What's really going on is this. The SEC is still seeking to delay the implementation of Title III of the JOBS Act. This is the truly exciting and revolutionary part of the Act. Title III allows anyone to buy equity in very small (micro) companies and startups. They were to have enacted this section of the law by 12/31/2012. (That's right. The SEC is 815 days late in implementing Title III of the JOBS Act (1,085 days late from the April 5, 2012 enactment date). Imagine your boss if you were 1,000 days late with a project at work.)
    The facts above are an indication that the Agency has been captured by the large financial institutions it is supposed to regulate. After all, these large financial firms, the same ones who caused the financial crisis, are the only institutions who will be left out under Title III.
    We suspect the SEC will propose that “venture exchanges” become the preferred mechanism for meeting the SEC’s obligations under Title III of the JOBS Act (non-accredited equity crowdfunding).
    These will be owned and operated by the NASDAQ and the NYSE. This is prima facie proof of regulatory capture, BTW.
    As I discuss in my new class on crowdfunding, the Title IV final rule is the least, and I mean the very least, the SEC can do now. (I’m offering Lifetime access to the course for 50% off. Be sure to take advantage of this discount while it lasts May 1, 2015! Here is where you can get your 50% off discount:
    In my book on the JOBS Act, I note that the actual law reads as follows:
    (a) IN GENERAL.—Section 3(b) of the Securities Act of 1933 (15 U.S.C. 77c(b)) is amended— (1) by striking ‘‘(b) The Commission’’ and inserting the following: ‘‘(b) ADDITIONAL EXEMPTIONS.— ‘‘(1) SMALL ISSUES EXEMPTIVE AUTHORITY.—The Commission’’; and (2) by adding at the end the following:
    ‘‘(2) ADDITIONAL ISSUES.—The Commission shall by rule or regulation add a class of securities to the securities exempted pursuant to this section in accordance with the following terms and conditions:
    ‘‘(A) The aggregate offering amount of all securities offered and sold within the prior 12-month period in reliance on the exemption added in accordance with this paragraph shall not exceed $50,000,000.
    ‘‘(B) The securities may be offered and sold publicly.
    ‘‘(C) The securities shall not be restricted securities within the meaning of the Federal securities laws and the regulations promulgated thereunder.
    ‘‘(D) The civil liability provision in section 12(a)(2) shall apply to any person offering or selling such securities.
    ‘‘(E) The issuer may solicit interest in the offering prior to filing any offering statement, on such terms and conditions as the Commission may prescribe in the public interest or for the protection of investors.
    ‘‘(F) The Commission shall require the issuer to file audited financial statements with the Commission annually.
    ‘‘(G) Such other terms, conditions, or requirements as the Commission may determine necessary in the public interest and for the protection of investors, which may include— ‘‘(i) a requirement that the issuer prepare and electronically file with the Commission and distribute to prospective investors an offering statement, and any related documents, in such form and with such content as prescribed by the Commission, including audited financial statements, a description of the issuer’s business operations, its financial condition, its corporate governance principles, its use of investor funds, and other appropriate matters; and ‘‘(ii) disqualification provisions under which the exemption shall not be available to the issuer or its predecessors, affiliates, officers, directors, underwriters, or other related persons, which shall be substantially similar to the disqualification provisions contained in the regulations adopted in accordance with section 926 of the Dodd-Frank Wall Street Reform and Consumer Protection Act (15 U.S.C. 77d note).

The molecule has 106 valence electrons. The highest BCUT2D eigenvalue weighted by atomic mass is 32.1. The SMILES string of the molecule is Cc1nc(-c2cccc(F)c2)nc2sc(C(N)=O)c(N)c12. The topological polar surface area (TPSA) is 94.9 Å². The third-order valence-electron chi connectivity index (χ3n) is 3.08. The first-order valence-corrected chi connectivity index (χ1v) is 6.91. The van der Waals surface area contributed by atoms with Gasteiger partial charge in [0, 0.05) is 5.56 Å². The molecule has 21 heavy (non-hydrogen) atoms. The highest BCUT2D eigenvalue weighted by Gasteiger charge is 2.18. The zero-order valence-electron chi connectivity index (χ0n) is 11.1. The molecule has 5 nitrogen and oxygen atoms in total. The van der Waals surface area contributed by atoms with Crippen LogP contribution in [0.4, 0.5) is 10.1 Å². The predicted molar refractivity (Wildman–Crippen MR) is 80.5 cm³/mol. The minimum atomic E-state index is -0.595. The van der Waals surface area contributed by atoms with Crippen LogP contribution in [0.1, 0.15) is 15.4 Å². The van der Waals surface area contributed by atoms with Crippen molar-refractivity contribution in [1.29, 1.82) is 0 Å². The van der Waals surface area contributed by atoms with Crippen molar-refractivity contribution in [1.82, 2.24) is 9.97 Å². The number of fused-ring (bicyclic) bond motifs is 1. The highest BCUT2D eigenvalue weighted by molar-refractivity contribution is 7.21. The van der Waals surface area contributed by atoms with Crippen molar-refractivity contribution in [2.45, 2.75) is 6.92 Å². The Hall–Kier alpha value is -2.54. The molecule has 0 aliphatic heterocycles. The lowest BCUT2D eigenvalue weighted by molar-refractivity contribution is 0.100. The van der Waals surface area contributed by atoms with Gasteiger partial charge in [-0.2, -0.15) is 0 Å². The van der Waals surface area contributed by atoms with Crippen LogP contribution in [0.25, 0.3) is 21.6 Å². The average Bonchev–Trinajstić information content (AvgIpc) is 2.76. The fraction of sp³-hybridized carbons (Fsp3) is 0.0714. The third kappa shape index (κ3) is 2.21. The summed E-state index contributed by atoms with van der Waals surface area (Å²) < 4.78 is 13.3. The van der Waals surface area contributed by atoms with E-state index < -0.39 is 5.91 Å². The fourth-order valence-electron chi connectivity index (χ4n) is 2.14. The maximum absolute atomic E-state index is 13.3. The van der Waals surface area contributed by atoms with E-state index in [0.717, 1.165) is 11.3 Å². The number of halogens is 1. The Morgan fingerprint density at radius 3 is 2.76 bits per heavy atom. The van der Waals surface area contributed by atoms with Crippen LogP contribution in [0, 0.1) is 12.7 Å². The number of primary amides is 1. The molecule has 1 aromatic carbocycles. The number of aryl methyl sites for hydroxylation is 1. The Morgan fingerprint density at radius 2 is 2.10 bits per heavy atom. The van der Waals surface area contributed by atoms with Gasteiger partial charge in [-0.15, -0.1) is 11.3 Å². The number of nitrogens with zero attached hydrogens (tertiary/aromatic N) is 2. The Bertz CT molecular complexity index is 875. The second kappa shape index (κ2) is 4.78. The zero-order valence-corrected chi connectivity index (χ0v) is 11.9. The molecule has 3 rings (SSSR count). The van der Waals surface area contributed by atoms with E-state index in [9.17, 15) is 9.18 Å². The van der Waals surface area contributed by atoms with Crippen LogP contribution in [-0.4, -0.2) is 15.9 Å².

‘‘(3) LIMITATION.—Only the following types of securities may be exempted under a rule or regulation adopted pursuant to paragraph (2): equity securities, debt securities, and debt securities convertible or exchangeable to equity interests, including any guarantees of such securities.
    ‘‘(4) PERIODIC DISCLOSURES.—Upon such terms and conditions as the Commission determines necessary in the public interest and for the protection of investors, the Commission by rule or regulation may require an issuer of a class of securities exempted under paragraph (2) to make available to investors and file with the Commission periodic disclosures regarding the issuer, its business operations, its financial condition, its corporate governance principles, its use of investor funds, and other appropriate matters, and also may provide for the suspension and termination of such a requirement with respect to that issuer.
    ‘‘(5) ADJUSTMENT.—Not later than 2 years after the date of enactment of the Small Company Capital Formation Act of 2011 and every 2 years thereafter, the Commission shall review the offering amount limitation described in paragraph (2)(A) and shall increase such amount as the Commission determines appropriate. If the Commission determines not to increase such amount, it shall report to the Committee on Financial Services of the House of Representatives and the Committee on Banking, Housing, and Urban Affairs of the Senate on its reasons for not increasing the amount.’’. (b) TREATMENT AS COVERED SECURITIES FOR PURPOSES OF NSMIA.—Section 18(b)(4) of the Securities Act of 1933 (as amended by section 303) (15 U.S.C. 77r(b)(4)) is further amended by inserting after subparagraph (C) (as added by such section) the following: ‘‘(D) a rule or regulation adopted pursuant to section 3(b)(2) and such security is— ‘‘(i) offered or sold on a national securities exchange; or ‘‘(ii) offered or sold to a qualified purchaser, as defined by the Commission pursuant to paragraph (3) with respect to that purchase or sale;’’. (c) CONFORMING AMENDMENT.—Section 4(5) of the Securities Act of 1933 is amended by striking ‘‘section 3(b)’’ and inserting ‘‘section 3(b)(1)’’.
    For help with your specific crowdfunding project, reserve a session at:
    Investing 101....In addition to the crowdfunding class listed above, we have posted an Investing 101 Class on Udemy. This course quickly and completely covers the basics of investing. 

    Online Class on Stock, Bond and Mutual Fund Investing